Advice for handling anxious Georgia fan spouses this week: It’s not just a game!
(Every now and then the Momania community gets to hear from my dear husband Michael Giarrusso. With Georgia heading to the SEC Championship game (and maybe the National Championship) he felt the need to address the spouses and children of UGA fans.)
By Michael A. Giarrusso
Michael and the kids with Uga. (Not sure which one this is -- probably 2004.)
An open letter to the spouses, children, parents and boyfriends/girlfriends of anxious Georgia fans:
Georgia fans are closer to a national championship than they have been in more than 30 years. The only things that stand in the way are the two most successful programs in college football. That’s going to make some fans nervous, especially after three decades of the Bulldogs disappointing them. Your loved ones may need some support as they try to focus on work and family while fantasizing about an unlikely win over Alabama and a trip to south Florida for the national title game against Notre Dame.
Here are some tips:
- Don’t say “It’s just a game.”: It is not just another game. Georgia has played about 350 games since the last time they had a chance for a national championship. Beating Georgia Southern is just another game. Beating Alabama would be something fans remember forever. Losing would leave a wound that never heals. Ask me about scars from Florida 2002 (David Pollack called for a forward lateral), Georgia Tech 1999 (Jasper Sanks was down), Florida 1993 (who called timeout?) Tennessee 1992 (Heath Shuler 4th and 14), and many more.
- Don’t say, “There is always next year.”: This isn’t like the NFL where Matt Ryan could be a successful quarterback for the Falcons for 10 years. Most of Georgia’s players will graduate or leave school early for the NFL, and next year’s team will be completely different. If Georgia doesn’t make it happen this year, it may be another generation before the Bulldogs have this chance again.
- Don’t say, “I don’t know why you’d get so excited about a game you’re not even involved in.”: Non-sports fans say this all the time, and it drives me crazy. Sports is what we care about, and particularly the team from our school and our state. You might think that is stupid, but I think it’s stupid to get excited about Justin Bieber, American Girl dolls, “The Bachelor,” the launch of the newest Apple product, politics, hunting season, a new video game, another Rolling Stones tour or many other things that other Americans are obsessive about. I choose to be obsessive about college football.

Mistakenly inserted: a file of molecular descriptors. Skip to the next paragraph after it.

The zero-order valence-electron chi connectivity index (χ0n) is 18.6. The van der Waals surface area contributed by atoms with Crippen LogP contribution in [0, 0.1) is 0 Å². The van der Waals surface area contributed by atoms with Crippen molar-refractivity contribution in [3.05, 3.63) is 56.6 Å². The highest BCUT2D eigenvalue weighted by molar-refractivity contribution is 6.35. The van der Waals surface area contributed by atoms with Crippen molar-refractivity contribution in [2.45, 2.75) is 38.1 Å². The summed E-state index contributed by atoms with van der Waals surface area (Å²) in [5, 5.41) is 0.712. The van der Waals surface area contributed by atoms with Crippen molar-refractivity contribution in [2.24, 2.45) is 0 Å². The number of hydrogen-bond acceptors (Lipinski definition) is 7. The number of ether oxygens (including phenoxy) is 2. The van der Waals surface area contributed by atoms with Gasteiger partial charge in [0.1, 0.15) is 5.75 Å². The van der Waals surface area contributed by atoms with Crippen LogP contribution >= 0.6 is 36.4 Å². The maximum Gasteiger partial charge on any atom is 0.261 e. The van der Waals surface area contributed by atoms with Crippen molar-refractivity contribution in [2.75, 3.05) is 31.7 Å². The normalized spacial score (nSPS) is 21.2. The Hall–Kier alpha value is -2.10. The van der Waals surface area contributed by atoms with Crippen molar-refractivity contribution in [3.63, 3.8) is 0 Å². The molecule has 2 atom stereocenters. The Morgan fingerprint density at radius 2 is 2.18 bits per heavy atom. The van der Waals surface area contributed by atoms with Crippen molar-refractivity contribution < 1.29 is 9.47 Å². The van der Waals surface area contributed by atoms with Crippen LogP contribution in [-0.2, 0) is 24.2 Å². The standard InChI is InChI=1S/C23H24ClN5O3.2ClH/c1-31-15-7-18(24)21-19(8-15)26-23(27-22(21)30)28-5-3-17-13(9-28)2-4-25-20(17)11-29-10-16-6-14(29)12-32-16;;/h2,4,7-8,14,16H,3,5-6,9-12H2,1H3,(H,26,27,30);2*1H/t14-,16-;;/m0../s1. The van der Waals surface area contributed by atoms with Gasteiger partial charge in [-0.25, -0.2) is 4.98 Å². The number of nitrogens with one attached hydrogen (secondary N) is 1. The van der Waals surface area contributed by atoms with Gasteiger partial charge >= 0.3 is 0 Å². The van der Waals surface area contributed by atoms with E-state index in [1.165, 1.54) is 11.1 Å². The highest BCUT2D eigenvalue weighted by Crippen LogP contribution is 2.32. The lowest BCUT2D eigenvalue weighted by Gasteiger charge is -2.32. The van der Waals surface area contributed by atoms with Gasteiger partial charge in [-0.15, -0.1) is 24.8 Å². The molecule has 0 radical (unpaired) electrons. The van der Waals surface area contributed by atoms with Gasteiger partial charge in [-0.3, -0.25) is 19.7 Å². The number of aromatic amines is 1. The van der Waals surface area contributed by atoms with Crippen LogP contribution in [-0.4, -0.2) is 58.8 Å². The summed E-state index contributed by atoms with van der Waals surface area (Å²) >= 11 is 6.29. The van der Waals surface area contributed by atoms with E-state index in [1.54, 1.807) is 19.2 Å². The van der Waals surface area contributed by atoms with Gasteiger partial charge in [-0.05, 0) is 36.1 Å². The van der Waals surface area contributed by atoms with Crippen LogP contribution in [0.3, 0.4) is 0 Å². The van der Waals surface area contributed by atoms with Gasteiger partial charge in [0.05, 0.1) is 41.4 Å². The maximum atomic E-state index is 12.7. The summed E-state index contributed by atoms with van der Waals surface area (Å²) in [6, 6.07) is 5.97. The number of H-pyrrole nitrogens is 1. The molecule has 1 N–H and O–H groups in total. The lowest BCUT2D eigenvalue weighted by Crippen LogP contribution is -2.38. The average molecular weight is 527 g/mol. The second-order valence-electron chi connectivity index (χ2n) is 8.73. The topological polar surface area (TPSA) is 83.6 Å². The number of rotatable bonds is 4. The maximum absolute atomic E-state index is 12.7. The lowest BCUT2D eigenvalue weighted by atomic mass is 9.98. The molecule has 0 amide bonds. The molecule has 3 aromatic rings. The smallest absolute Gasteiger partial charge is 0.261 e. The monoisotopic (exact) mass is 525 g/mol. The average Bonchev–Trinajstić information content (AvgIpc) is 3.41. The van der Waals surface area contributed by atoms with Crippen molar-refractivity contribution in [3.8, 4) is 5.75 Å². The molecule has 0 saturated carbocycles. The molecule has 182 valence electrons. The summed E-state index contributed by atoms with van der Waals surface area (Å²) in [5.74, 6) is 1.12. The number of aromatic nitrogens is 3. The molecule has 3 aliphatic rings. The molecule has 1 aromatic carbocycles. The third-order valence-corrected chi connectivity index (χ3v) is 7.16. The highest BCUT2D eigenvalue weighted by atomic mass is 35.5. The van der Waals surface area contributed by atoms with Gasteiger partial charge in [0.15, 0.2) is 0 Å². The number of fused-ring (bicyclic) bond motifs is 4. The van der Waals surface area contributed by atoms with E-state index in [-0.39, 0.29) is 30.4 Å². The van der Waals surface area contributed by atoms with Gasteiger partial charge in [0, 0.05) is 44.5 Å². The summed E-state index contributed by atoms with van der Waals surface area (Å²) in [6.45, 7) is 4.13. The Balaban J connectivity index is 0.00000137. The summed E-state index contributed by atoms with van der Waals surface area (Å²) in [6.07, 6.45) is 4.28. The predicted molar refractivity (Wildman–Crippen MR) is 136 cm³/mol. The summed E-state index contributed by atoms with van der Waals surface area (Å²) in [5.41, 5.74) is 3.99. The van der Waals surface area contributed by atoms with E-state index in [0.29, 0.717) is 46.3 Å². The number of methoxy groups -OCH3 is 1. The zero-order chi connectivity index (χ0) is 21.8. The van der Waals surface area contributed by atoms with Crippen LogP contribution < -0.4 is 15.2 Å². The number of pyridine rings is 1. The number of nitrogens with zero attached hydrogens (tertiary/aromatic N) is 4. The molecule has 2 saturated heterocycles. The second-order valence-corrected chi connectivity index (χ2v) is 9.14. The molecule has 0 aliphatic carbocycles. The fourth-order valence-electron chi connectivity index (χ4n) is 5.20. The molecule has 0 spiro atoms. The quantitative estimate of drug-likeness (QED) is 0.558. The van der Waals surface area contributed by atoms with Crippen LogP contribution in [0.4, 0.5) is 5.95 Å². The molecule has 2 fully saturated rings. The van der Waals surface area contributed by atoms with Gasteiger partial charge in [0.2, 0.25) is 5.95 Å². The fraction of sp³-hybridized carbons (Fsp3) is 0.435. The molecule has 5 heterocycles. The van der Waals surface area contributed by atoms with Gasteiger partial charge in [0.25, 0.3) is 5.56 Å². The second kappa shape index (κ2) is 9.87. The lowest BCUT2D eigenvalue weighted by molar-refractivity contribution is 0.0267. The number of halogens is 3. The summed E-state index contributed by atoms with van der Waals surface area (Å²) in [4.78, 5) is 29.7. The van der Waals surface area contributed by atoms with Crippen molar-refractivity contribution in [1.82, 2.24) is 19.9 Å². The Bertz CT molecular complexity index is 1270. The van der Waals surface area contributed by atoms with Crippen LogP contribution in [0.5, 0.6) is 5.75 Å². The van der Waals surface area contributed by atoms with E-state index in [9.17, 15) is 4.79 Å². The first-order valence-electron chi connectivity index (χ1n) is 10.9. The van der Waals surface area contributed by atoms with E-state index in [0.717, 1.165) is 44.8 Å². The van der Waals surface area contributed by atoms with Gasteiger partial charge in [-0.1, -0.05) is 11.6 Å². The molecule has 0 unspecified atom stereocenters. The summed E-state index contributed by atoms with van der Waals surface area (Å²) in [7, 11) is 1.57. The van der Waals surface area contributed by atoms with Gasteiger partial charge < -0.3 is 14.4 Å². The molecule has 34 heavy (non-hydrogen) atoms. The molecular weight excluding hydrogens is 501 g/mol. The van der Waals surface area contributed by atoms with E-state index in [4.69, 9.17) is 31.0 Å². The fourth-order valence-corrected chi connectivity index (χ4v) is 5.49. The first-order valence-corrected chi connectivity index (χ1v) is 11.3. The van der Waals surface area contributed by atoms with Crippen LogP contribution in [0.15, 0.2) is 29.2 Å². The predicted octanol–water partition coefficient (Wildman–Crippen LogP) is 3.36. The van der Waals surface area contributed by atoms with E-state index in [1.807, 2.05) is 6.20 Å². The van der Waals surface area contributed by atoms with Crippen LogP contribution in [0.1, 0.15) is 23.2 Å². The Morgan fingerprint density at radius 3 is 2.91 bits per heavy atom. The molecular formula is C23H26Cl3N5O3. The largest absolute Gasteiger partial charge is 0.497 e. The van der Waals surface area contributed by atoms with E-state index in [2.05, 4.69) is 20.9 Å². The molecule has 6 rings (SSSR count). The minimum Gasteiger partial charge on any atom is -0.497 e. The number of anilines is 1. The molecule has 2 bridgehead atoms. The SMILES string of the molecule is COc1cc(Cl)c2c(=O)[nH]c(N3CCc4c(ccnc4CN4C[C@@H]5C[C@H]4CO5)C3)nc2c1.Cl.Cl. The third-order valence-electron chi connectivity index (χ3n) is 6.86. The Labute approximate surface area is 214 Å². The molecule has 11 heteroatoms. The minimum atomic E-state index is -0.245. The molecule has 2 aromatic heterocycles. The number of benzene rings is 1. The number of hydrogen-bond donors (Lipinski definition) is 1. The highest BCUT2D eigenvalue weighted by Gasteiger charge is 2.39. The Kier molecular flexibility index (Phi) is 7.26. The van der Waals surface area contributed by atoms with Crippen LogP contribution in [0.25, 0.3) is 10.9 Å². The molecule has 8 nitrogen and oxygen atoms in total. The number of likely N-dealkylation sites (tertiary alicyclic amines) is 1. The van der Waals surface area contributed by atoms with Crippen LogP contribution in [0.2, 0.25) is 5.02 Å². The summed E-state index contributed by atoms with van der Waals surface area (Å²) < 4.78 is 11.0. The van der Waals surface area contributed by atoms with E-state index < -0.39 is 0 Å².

- Don’t say, “Take it easy. Look how calm Coach Richt looks.”: Richt looks calm whether Georgia is winning by 30 or losing by 30. He looked calm when his team was 6-7 as he does now that his team is 11-1. Most fans love Richt and we appreciate his stoic approach 90 percent of the time. Sometimes, however, we’d love to see him scream at a referee like Will Muschamp or throw his visor in frustration like Steve Spurrier.
- Don’t underestimate regional pride: Most of us grew up in Georgia. And even if our football dreams ended after our 10-year-old Pop Warner season, we take some pride that our state and town produces great players. As we get older, we’ll follow our friend’s son who made the team, our daughter’s high school classmate who now plays for Georgia or our former fraternity brother who is now an assistant coach. When those guys win, we feel validated that Georgia produces players who can compete at the highest level. Lewis Grizzard once explained how college football was a chance for Southerners to compete in his column “us vs. them.”
I know it won’t change my life if Georgia wins or loses. I also know that it doesn’t make sense to let my happiness be determined by a bunch of 20-year-old men chasing a pigskin around a field. But when Georgia is playing well, I can turn on the TV or head to Athens for three hours of escapism. I can complain about coaching decisions, referee’s calls or announcers’ bias. And I know that hundreds of thousands of other alumni and fans are doing the same thing. I feel like part of a community (even though I’ve moved thousands of miles away). Depending on the outcome, I can feel communal joy or pain.
So give us insane fans a break this week. We’re having nightmares about Nick Saban and his army of crimson-clad future NFL stars. We’re nervous about Aaron Murray turnovers or silly penalties. Wish us good luck, and tell us it will be OK no matter what happens.
More articles about UGA football and families from Theresa and Michael Giarrusso
Saturdays in Athens not too kid friendly
Why I don’t bring my wife to UGA football games